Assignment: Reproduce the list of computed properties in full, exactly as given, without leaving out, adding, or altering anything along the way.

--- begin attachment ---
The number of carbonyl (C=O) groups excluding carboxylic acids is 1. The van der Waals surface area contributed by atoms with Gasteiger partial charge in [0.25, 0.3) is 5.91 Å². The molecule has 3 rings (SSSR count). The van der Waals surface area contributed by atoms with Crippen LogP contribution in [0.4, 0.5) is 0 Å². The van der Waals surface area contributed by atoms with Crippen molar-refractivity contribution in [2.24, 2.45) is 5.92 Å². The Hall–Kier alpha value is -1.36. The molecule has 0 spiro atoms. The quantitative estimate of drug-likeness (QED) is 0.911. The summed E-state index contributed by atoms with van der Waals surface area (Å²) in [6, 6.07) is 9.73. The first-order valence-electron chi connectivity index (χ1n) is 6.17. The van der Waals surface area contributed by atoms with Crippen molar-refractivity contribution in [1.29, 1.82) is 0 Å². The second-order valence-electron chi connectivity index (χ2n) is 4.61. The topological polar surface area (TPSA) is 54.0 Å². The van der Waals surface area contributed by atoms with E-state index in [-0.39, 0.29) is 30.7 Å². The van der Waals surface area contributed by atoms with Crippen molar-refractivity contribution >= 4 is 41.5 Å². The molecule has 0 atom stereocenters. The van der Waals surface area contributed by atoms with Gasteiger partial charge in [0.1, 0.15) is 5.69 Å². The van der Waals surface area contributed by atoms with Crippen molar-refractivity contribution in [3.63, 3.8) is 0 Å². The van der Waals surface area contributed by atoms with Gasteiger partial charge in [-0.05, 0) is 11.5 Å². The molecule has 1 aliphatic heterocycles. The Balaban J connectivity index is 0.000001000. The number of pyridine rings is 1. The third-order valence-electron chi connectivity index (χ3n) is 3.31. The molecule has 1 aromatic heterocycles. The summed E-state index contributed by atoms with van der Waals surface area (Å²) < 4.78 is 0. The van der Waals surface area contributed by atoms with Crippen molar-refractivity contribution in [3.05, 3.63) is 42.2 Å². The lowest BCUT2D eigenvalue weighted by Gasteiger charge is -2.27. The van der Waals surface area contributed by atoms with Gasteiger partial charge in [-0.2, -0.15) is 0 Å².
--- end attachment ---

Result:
The number of carbonyl (C=O) groups excluding carboxylic acids is 1. The van der Waals surface area contributed by atoms with Gasteiger partial charge in [0.25, 0.3) is 5.91 Å². The molecule has 3 rings (SSSR count). The van der Waals surface area contributed by atoms with Crippen LogP contribution in [0.4, 0.5) is 0 Å². The van der Waals surface area contributed by atoms with Crippen molar-refractivity contribution in [2.24, 2.45) is 5.92 Å². The Hall–Kier alpha value is -1.36. The molecule has 0 spiro atoms. The quantitative estimate of drug-likeness (QED) is 0.911. The summed E-state index contributed by atoms with van der Waals surface area (Å²) in [6, 6.07) is 9.73. The first-order valence-electron chi connectivity index (χ1n) is 6.17. The van der Waals surface area contributed by atoms with Crippen molar-refractivity contribution in [1.29, 1.82) is 0 Å². The second-order valence-electron chi connectivity index (χ2n) is 4.61. The topological polar surface area (TPSA) is 54.0 Å². The van der Waals surface area contributed by atoms with E-state index in [-0.39, 0.29) is 30.7 Å². The van der Waals surface area contributed by atoms with Crippen molar-refractivity contribution >= 4 is 41.5 Å². The molecule has 0 atom stereocenters. The van der Waals surface area contributed by atoms with Gasteiger partial charge in [0.1, 0.15) is 5.69 Å². The van der Waals surface area contributed by atoms with Crippen molar-refractivity contribution in [3.63, 3.8) is 0 Å². The van der Waals surface area contributed by atoms with Gasteiger partial charge in [-0.05, 0) is 11.5 Å². The molecule has 1 aliphatic heterocycles. The Balaban J connectivity index is 0.000001000. The number of pyridine rings is 1. The third-order valence-electron chi connectivity index (χ3n) is 3.31. The molecule has 1 aromatic heterocycles. The summed E-state index contributed by atoms with van der Waals surface area (Å²) < 4.78 is 0. The van der Waals surface area contributed by atoms with Crippen molar-refractivity contribution in [3.05, 3.63) is 42.2 Å². The lowest BCUT2D eigenvalue weighted by Gasteiger charge is -2.27. The van der Waals surface area contributed by atoms with Gasteiger partial charge in [-0.2, -0.15) is 0 Å².